CMS Wire recently picked up the development of CMIS Explorer by Shane Johnson (@shane_dev) at CityTech. CMIS Explorer (download) is a browser application written in Adobe AIR and Flex that uses the RESTful AtomPub binding of the proposed CMIS standard to interact with CMIS-compliant repositories.
Already early access support for CMIS is available from EMC, IBM and Alfresco. Such support makes it possible for applications like CMIS Explorer to be applied to a variety of content repositories in ways not possible before CMIS.
As fellow OASIS CMIS TC member Florent Guillaume from Nuxeo comments, though, CMIS is not yet a formal (fixed) standard. It is under development and somewhat fluid.
When a content repository vendor provides draft support, don’t assume that such support fully conforms to the current draft specification (e.g. v0.5). If you’re an application developer like Shane, you can know conformance exists by first building against what is specified on the OASIS site for CMIS and then pointing your application at desired content repository or repositories.
For example, you can point CMIS Explorer at a Documentum content repository via EMC CMIS support EA2 to search and to see types.
However, while basic interoperability seems OK, something prevents actual browsing functionality in CMIS Explorer from working with Documentum. In its com.citytechinc.cmis.Repository.setFolder() method, CMIS Explorer tries to get folder objects from root children via the following condition:
f.object.properties.propertyString.(@name=='BaseType').value == "folder"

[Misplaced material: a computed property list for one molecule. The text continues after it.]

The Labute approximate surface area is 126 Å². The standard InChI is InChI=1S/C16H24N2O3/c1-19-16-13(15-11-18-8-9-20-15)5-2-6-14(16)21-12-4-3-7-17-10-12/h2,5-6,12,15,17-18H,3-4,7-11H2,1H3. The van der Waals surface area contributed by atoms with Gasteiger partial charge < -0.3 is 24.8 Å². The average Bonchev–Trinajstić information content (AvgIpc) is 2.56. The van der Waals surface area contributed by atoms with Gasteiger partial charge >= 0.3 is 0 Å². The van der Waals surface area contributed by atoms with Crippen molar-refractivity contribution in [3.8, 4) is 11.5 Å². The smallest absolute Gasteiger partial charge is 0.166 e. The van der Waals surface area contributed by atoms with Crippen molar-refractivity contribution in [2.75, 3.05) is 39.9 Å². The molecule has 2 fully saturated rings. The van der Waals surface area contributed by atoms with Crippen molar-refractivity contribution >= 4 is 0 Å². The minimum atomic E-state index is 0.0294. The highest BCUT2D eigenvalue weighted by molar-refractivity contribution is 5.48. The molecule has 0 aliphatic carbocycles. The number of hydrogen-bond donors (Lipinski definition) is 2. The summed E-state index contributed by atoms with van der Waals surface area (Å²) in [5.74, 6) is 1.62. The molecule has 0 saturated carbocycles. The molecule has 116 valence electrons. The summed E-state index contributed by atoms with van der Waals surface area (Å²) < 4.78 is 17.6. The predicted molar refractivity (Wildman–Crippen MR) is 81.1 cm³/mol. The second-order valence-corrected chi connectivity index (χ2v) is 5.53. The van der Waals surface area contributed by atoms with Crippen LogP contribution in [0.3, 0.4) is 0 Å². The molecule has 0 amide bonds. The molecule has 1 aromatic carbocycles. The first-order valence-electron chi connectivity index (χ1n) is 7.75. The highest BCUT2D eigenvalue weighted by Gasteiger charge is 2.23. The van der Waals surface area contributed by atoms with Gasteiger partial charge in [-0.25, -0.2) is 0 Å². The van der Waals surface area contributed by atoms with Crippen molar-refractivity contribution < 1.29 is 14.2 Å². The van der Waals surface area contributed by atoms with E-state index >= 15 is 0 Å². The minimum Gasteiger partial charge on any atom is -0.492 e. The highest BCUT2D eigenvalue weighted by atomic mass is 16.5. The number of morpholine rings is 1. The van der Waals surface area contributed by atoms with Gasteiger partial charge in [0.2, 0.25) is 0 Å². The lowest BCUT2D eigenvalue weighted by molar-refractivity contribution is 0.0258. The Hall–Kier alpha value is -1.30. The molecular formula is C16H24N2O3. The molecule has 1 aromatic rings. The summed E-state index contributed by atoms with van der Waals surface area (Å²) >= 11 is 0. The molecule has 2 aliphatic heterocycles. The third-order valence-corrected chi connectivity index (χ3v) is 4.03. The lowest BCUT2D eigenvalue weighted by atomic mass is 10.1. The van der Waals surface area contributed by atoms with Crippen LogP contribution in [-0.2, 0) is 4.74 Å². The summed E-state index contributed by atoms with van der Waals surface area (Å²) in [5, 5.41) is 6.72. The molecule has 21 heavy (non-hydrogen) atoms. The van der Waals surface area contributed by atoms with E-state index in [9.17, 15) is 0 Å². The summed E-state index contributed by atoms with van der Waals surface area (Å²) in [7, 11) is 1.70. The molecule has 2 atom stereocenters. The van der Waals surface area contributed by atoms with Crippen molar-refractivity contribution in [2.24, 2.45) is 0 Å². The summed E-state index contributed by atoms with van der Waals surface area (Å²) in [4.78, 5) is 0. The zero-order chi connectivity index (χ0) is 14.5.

However, draft CMIS specification v0.5 does not define a BaseType property, not does the EMC CMIS support EA2 contain this property. As a result, CMIS Explorer cannot find any folder object in root children, which prevents it from being able to browse a Docbase.
To be fair, my colleague, Norrie Quinn, has already pointed out this matter on Shane’s post, and Shane has replied.
My focus here is simply as follows: It’s important for applications to leverage the currently proposed CMIS bindings from OASIS rather than a particular vendor’s implementation of these bindings in order to promote interoperability.
It will be good to see the emergence of CMIS-based applications that go beyond exploration, navigation and portal-style user experiences. Such applications will help to influence the CMIS roadmap beyond version 1.0.
In the meantime, it’s great to see open source efforts like CMIS Explorer take root today. Thanks, Shane.
P.S. It would be good to see a community form around CMIS-based application development (e.g. shine a light on individual efforts, potentially pool interest and resources, solicit ideas and challenges, etc.). If you’re interested in something like, please leave me a comment. In the meantime, I plan to promote community efforts here as best I can. Thanks.-Craig